EPA and New York State’s Great Lakes Restoration Initiative project helps restore habitat at Buckhorn Island State Park
CHICAGO (Jan. 6, 2022) – U.S. Environmental Protection Agency, the New York State Office of Parks, Recreation and Historic Preservation and New York State Department of Environmental Conservation today announced that purple martins are returning to a 13.5-acre marsh near Buckhorn Island State Park, in the Town of Grand Island, NY (Erie County). Along with several additional habitat projects, approximately $5.5 million of Great Lakes Restoration Initiative (GLRI) funding has gone towards restoring and protecting the marsh habitat. Rock reefs have been established to prevent erosion and extensive vegetation has been planted in the marsh, known as Grass Island.
“This is one of the thousands of great habitat restoration projects supported by the Great Lakes Restoration Initiative,” said EPA Region 5 Administrator and Great Lakes National Program Manager Debra Shore. “That is why funding from the Bipartisan Infrastructure Law is so meaningful. It adds an additional $1 billion to accelerate restoration and protection efforts across the Great Lakes.”
“Large numbers of purple martins annually arrive and spend one to two weeks roosting within the Niagara River Area of Concern, specifically at Grass Island, before migrating to South America,” said New York State DEC’s Niagara River Area of Concern Coordinator Mark Filipski. “This is a local phenomenon, which indicates the importance of this unique habitat along their migration path. The available habitat, and opportunity to feed, is necessary to the survival of these birds.”
“With our state and federal partners, New York State Parks is playing a leading role to help purple martins in state parks along the Niagara River,” said New York State Parks Western District Director Mark V. Mistretta “Purple martins provide great wildlife watching opportunities for park visitors and the large numbers of purple martins are a sign that our efforts to restore the Niagara River and surrounding lands are working.”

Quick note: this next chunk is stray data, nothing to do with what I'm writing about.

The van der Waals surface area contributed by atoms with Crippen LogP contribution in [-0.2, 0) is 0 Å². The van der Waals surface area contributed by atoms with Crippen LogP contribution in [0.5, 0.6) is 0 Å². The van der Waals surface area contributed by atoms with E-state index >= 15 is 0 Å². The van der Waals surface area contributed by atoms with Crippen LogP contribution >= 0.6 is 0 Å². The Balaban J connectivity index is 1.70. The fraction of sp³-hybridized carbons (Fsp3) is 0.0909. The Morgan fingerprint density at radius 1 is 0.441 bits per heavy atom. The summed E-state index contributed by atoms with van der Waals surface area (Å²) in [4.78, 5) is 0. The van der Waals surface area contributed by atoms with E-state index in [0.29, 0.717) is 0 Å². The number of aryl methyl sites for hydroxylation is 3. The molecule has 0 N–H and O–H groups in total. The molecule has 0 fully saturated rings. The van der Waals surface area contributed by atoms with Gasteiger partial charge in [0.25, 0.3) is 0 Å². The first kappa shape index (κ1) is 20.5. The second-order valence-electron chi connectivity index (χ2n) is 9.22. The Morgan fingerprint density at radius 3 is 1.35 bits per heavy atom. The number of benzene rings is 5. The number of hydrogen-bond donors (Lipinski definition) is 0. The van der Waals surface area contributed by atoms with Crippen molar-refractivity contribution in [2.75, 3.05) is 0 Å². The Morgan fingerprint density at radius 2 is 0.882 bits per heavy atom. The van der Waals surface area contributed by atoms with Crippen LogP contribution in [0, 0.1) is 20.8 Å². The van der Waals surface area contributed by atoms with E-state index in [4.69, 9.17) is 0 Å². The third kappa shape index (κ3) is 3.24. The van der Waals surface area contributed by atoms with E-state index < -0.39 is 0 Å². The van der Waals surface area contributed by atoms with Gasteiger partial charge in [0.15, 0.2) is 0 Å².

A sentinel species, purple martins are common birds, but their numbers declined by about 1 percent a year between 1966 and 2015 — a cumulative decline of 37%, according to the North American Breeding Bird Survey. In 2019 and 2021, U.S. Fish and Wildlife Service and New York State Department of Environmental Conservation installed four nesting structures at Beaver Island State Park. In June, purple martin eggs or nests were confirmed in 94 of the 96 nesting areas. Plans are now underway to install two more nesting structures.
GLRI funding is restoring and protecting habitat for purple martins to nest and feed, increasing energy reserves before their long-distance migration. The health of the purple martin indicates that water quality, benthic habitat and the integrity of the lower food chain is improving in the Niagara River Area of Concern.
The GLRI was launched in 2010 as a non-regulatory program to accelerate efforts to protect and restore the largest system of fresh surface water in the world.